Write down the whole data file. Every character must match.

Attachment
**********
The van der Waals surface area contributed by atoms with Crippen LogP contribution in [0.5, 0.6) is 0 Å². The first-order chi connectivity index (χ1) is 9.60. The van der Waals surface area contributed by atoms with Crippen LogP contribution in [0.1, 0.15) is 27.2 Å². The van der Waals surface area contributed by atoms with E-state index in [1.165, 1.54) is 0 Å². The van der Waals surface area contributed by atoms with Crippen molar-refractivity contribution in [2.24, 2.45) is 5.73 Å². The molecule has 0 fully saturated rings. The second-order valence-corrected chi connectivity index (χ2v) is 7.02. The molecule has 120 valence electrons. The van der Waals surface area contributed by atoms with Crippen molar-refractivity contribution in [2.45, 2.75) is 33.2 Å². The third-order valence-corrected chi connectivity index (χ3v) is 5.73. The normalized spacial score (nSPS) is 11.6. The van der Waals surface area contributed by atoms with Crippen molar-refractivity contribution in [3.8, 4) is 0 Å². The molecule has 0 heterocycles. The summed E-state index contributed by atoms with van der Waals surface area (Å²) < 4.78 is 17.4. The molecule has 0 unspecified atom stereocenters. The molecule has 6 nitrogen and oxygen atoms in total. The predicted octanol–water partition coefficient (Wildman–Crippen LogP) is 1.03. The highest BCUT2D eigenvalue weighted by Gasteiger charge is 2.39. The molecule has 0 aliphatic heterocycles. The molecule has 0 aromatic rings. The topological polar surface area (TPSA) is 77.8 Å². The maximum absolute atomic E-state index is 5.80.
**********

The van der Waals surface area contributed by atoms with Crippen LogP contribution in [0.5, 0.6) is 0 Å². The first-order chi connectivity index (χ1) is 9.60. The van der Waals surface area contributed by atoms with Crippen LogP contribution in [0.1, 0.15) is 27.2 Å². The van der Waals surface area contributed by atoms with E-state index in [1.165, 1.54) is 0 Å². The van der Waals surface area contributed by atoms with Crippen molar-refractivity contribution in [2.24, 2.45) is 5.73 Å². The molecule has 0 fully saturated rings. The second-order valence-corrected chi connectivity index (χ2v) is 7.02. The molecule has 120 valence electrons. The van der Waals surface area contributed by atoms with Crippen molar-refractivity contribution in [2.45, 2.75) is 33.2 Å². The third-order valence-corrected chi connectivity index (χ3v) is 5.73. The normalized spacial score (nSPS) is 11.6. The van der Waals surface area contributed by atoms with Crippen molar-refractivity contribution in [3.8, 4) is 0 Å². The molecule has 0 heterocycles. The summed E-state index contributed by atoms with van der Waals surface area (Å²) < 4.78 is 17.4. The molecule has 0 unspecified atom stereocenters. The molecule has 6 nitrogen and oxygen atoms in total. The predicted octanol–water partition coefficient (Wildman–Crippen LogP) is 1.03. The highest BCUT2D eigenvalue weighted by Gasteiger charge is 2.39. The molecule has 0 aliphatic heterocycles. The molecule has 0 aromatic rings. The topological polar surface area (TPSA) is 77.8 Å². The maximum absolute atomic E-state index is 5.80.